Bedbugs are also a problem in the college-student-infested neighborhoods in and around Boston … and how can you really be sure where (geographically) that used mattress has been?

  11. Daytonna says:

    Matresses, wetsuits, I would not buy used, I know what people do in their wetsuits. And I know what people do on matresses, other than sleep. Short of those two, the only reason not buy any of those other items second hand, is to support the manufacturing industry makeing them. (Aside from obvious impact damage to a helmet, and broken partsobvious excessive wear on a child seat.)

  12. kimdog says:

    I have four pre-owned items on the list, thus far with no problems. I bought a 6 month old clamshell iBook on E-bay back in 2001 that I used for 3 years with no issue. I bought my mattress on Craigslist in NYC (horrors), but only after close inspection beforehand for bed bugs, and proof that the seller had only owned for 6 months. I have Doc Marten Mary Janes that I purchased at a Frock Swap, and a Kenmore Vacuum Cleaner that neighbor was throwing out because the cord was stuck inside (been using that for 4 years now after making a 10 minute repair).

    I think you just have to use common sense; with the exception of the laptop, I paid considerably less than I would have spent to buy it new… so if those items did break, it was no real loss.

  13. hassanchop says:

    I disagree with shoes. I have bought many shoes from Ebay and I only had a problem with one of them. (The shoe was a more worn than I thought not that big.) But I can get some shoes that I want at more than 50% off.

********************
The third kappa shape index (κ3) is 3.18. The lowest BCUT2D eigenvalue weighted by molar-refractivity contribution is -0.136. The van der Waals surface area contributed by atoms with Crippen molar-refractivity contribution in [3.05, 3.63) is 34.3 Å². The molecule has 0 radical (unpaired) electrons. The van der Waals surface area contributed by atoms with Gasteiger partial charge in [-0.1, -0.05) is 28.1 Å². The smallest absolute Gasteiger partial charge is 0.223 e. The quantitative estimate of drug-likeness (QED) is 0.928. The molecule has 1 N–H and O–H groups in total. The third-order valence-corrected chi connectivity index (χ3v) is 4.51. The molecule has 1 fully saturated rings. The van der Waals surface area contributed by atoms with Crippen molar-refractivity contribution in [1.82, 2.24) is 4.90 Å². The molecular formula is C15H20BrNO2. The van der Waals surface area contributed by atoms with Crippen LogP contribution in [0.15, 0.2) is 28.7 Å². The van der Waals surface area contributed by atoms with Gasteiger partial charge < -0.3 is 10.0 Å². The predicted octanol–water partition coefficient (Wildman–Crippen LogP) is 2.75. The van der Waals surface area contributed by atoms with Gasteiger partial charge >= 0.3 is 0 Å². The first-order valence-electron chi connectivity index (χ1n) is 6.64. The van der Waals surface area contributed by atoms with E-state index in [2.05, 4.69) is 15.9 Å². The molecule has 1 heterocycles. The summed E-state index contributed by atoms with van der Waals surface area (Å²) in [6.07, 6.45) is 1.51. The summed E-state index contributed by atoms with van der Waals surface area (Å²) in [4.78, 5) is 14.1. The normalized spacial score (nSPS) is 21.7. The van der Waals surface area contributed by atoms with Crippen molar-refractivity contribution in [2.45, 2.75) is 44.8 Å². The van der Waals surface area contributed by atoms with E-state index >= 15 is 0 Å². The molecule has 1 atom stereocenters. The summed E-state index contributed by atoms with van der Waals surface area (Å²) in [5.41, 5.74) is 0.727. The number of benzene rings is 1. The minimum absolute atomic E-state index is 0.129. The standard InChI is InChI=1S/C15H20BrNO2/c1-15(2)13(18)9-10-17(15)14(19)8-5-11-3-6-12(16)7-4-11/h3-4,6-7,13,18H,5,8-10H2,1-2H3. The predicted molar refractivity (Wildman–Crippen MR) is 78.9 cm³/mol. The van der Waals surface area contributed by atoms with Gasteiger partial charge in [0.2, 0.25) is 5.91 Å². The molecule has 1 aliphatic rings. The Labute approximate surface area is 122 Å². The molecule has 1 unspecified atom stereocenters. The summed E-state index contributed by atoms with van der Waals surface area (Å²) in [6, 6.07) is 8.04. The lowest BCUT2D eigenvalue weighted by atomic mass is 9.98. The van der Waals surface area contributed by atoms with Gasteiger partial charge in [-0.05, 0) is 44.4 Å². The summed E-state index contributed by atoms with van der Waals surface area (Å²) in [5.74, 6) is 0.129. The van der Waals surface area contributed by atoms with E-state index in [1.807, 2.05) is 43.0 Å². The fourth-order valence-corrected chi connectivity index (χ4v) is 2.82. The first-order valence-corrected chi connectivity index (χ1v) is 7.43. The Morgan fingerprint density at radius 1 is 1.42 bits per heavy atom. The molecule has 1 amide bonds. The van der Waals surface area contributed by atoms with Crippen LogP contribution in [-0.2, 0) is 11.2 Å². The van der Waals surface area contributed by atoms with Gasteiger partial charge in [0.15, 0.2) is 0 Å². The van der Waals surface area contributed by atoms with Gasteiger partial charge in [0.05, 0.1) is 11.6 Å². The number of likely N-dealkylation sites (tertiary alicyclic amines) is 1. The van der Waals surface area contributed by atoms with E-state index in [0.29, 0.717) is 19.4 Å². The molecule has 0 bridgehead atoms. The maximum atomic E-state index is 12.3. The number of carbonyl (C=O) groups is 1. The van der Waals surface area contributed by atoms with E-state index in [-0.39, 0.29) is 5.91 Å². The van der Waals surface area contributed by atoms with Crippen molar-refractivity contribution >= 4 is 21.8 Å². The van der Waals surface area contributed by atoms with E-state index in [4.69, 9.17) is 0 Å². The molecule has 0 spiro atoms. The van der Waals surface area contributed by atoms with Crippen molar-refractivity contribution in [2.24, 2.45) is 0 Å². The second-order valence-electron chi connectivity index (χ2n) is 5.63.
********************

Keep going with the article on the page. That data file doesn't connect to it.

14. Diokhan says:

    Anytime you sleep in a hotel/motel, you’re sleeping on a used mattress. Ick!

  15. ironically, i’ve sold both a laptop and a carseat on ebay. hopefully i haven’t killed anyone.

  16. Whitney says:

    Going to have to totally disagree that you shouldn’t buy shoes used. All of my shoes (from cowboy boots to Air Force Ones) came from thrift stores or flea markets and all cost less than $20.

    Also, used mattresses have been a necessity for me several times in my life. A good mattress is $600+ whereas you can buy a servicable used one for less than $100.

  17. picantel says:

    mattresses, wigs, underwear… NO NO NO

    shoes… depends on condition

    dvd players are so cheap nowadays, I wouldn’t mind buying used knowing it’s cheap to replace. Same with microwaves, toasters, and other small kitchen appliances.

  18. B says:

    What if you buy a new wet suit and wear it when you’re sleeping on the used mattress?

  19. alicetheowl says:

    I recently replaced my futon mattress. I did attempt to clean and bleach it, but that just made the mildew on the inside of it come to the surface. I realized I couldn’t, in good conscience, donate something with mildew in it, so into the Dumpster it went.

    That seems a compelling enough reason, to me, to not buy a used mattress. Who knows what’s growing in it?

  20. brokenboy says:

    “Aside from obvious impact damage to a helmet”

    The problem is that impact damage to a helmet is often not obvious. The foam inside is what really cushions your head, and it only works once.

    You’re not supposed to use a motorcycle helmet after even a short fall onto a hard surface, and you never know what a previous owner did to it. The helmet one is true, and not for the benefit of the manufacturer.

  21. chickymama says: